How a YouTube sensation became a movie — 12 years later
When the first The short film Marcel the Shell went viral, it was a bit of an accident. As co-creator Jenny Slate told Seth Meyers this week on Late at night, his then-partner Dean Fleischer-Camp showed the stop-motion film they made on a comedy show in 2010, then uploaded it online at the request of a cast member who wanted to show his sick mother. It became one of YouTube’s first sensations – ‘Gangnam Style’ was still two years away, after all – and now, more than a decade later, its hero has his own movie, the one about the perils of Internet that made him famous.
Twelve years isn’t long in the grand scheme of things, but in online time it’s practically an eon. It’s also been long enough since Slate and Fleischer-Camp have been able to take a step back from Marcel’s rise to fame. “It’s so weird because, of course, I believe in it 100 percent, but sometimes I can’t even put my finger on it,” Slate says. She thinks Marcel’s strength lies in the juxtaposition of his size and his confidence, but also admits that “people like to project their own feelings onto him about how small they can feel”.
And so Marcel remained loved, even when “Gangnam Style” came and went. Fleischer-Camp says he and Slate once did what he calls “a water bottle tour” of Los Angeles, stopping at every studio to talk about Marcel after it went viral. At the time, says Fleischer-Camp, “there was a lot of interest in piggybacking Marcel onto a more familiar franchise model.” The couple knew when they left those meetings that they didn’t want Marcel to go. Stuart Little Where Minions itinerary. (They do, however, do a line of merchandising with the film’s studio, A24, to promote marcel.) In the end, Fleischer-Camp thinks their commitment to independence paid off.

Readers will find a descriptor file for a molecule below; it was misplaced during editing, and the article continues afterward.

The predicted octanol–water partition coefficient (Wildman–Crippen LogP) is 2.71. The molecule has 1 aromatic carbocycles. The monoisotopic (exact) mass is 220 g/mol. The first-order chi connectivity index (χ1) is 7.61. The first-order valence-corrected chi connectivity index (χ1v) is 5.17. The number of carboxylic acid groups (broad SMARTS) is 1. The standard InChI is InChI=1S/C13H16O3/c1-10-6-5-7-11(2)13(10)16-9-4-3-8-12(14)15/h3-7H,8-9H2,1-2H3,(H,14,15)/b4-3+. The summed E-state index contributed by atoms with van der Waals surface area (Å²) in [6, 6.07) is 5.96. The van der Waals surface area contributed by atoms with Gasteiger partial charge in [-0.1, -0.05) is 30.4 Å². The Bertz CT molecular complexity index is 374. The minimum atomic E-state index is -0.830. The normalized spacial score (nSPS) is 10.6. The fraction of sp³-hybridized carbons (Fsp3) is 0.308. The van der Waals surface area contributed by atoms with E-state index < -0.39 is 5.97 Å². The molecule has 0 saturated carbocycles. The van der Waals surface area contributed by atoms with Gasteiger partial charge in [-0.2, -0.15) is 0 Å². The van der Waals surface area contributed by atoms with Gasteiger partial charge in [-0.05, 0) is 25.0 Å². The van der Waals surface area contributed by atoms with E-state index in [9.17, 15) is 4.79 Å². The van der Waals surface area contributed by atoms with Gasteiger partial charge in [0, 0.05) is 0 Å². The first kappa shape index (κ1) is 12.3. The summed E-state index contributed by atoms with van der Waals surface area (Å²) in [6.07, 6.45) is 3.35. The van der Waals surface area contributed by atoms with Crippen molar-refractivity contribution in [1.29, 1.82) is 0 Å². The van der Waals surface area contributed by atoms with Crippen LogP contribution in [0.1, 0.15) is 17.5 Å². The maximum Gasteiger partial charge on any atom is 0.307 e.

“What is special for me about Marcel is not necessarily that he is so small,” he explains. “It’s the fact that he doesn’t care how small he is. He has an iron will and self-respect, and he’s so in control.
Marcel’s cinematic world is both tiny and relatively huge. In the film, he lives with his Nana Connie (the stunning Isabella Rossellini) in a colonial house once occupied not only by their entire family and neighborhood, but also by a married human couple. People never noticed Marcel and his pals, who built a thriving community of houses of houseplants, bread beds, and meals made up of scraps of food they could scrounge. One day, the married couple had a fight and Marcel’s entire family, except his Nana, fled into the man’s sock drawer to safety. In a quick attempt to leave the house, he threw the contents of all his drawers into a bag and fled, never to return. Marcel’s family left with him, lost in the winds of Los Angeles.
That doesn’t mean Marcel is hopeless, because he isn’t. Marcel the shell finds him and his Nana cultivating a thriving garden, developing ingenious methods of collecting food, and even following their favorite schedule, 60 minutes. Fleischer-Camp says that, in a way, the dynamism of his creation inspired him himself. “When an obstacle is thrown at him, he doesn’t see the impossibility of overcoming it,” explains Fleischer-Camp.